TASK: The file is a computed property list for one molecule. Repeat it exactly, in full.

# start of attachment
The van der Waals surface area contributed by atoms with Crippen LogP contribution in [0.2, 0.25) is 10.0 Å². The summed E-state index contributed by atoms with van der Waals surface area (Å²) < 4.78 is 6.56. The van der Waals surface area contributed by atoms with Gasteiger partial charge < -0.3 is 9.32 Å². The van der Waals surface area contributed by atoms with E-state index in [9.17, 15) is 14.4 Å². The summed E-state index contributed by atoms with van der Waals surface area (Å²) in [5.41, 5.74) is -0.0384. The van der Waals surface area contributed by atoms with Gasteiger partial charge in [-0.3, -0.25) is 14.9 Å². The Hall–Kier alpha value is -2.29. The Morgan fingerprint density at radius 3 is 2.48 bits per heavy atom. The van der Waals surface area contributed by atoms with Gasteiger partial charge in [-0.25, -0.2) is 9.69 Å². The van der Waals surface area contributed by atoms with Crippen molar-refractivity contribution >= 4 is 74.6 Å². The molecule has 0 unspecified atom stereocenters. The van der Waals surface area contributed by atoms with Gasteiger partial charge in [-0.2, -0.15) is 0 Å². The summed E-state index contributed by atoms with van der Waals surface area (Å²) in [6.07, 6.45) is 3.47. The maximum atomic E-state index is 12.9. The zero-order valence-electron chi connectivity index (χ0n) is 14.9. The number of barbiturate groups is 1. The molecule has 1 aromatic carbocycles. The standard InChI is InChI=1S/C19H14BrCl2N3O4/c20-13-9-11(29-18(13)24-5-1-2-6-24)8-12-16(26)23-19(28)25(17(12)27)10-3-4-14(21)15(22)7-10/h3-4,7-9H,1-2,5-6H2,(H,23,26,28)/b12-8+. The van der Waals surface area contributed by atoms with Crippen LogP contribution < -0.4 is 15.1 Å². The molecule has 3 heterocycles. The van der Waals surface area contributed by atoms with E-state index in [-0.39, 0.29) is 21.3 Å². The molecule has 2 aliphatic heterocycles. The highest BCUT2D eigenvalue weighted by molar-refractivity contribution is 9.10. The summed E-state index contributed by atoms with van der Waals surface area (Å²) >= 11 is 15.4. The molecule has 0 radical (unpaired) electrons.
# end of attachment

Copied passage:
The van der Waals surface area contributed by atoms with Crippen LogP contribution in [0.2, 0.25) is 10.0 Å². The summed E-state index contributed by atoms with van der Waals surface area (Å²) < 4.78 is 6.56. The van der Waals surface area contributed by atoms with Gasteiger partial charge < -0.3 is 9.32 Å². The van der Waals surface area contributed by atoms with E-state index in [9.17, 15) is 14.4 Å². The summed E-state index contributed by atoms with van der Waals surface area (Å²) in [5.41, 5.74) is -0.0384. The van der Waals surface area contributed by atoms with Gasteiger partial charge in [-0.3, -0.25) is 14.9 Å². The Hall–Kier alpha value is -2.29. The Morgan fingerprint density at radius 3 is 2.48 bits per heavy atom. The van der Waals surface area contributed by atoms with Gasteiger partial charge in [-0.25, -0.2) is 9.69 Å². The van der Waals surface area contributed by atoms with Crippen molar-refractivity contribution >= 4 is 74.6 Å². The molecule has 0 unspecified atom stereocenters. The van der Waals surface area contributed by atoms with Gasteiger partial charge in [-0.2, -0.15) is 0 Å². The summed E-state index contributed by atoms with van der Waals surface area (Å²) in [6.07, 6.45) is 3.47. The maximum atomic E-state index is 12.9. The zero-order valence-electron chi connectivity index (χ0n) is 14.9. The number of barbiturate groups is 1. The molecule has 1 aromatic carbocycles. The standard InChI is InChI=1S/C19H14BrCl2N3O4/c20-13-9-11(29-18(13)24-5-1-2-6-24)8-12-16(26)23-19(28)25(17(12)27)10-3-4-14(21)15(22)7-10/h3-4,7-9H,1-2,5-6H2,(H,23,26,28)/b12-8+. The van der Waals surface area contributed by atoms with Crippen LogP contribution < -0.4 is 15.1 Å². The molecule has 3 heterocycles. The van der Waals surface area contributed by atoms with E-state index in [-0.39, 0.29) is 21.3 Å². The molecule has 2 aliphatic heterocycles. The highest BCUT2D eigenvalue weighted by molar-refractivity contribution is 9.10. The summed E-state index contributed by atoms with van der Waals surface area (Å²) >= 11 is 15.4. The molecule has 0 radical (unpaired) electrons.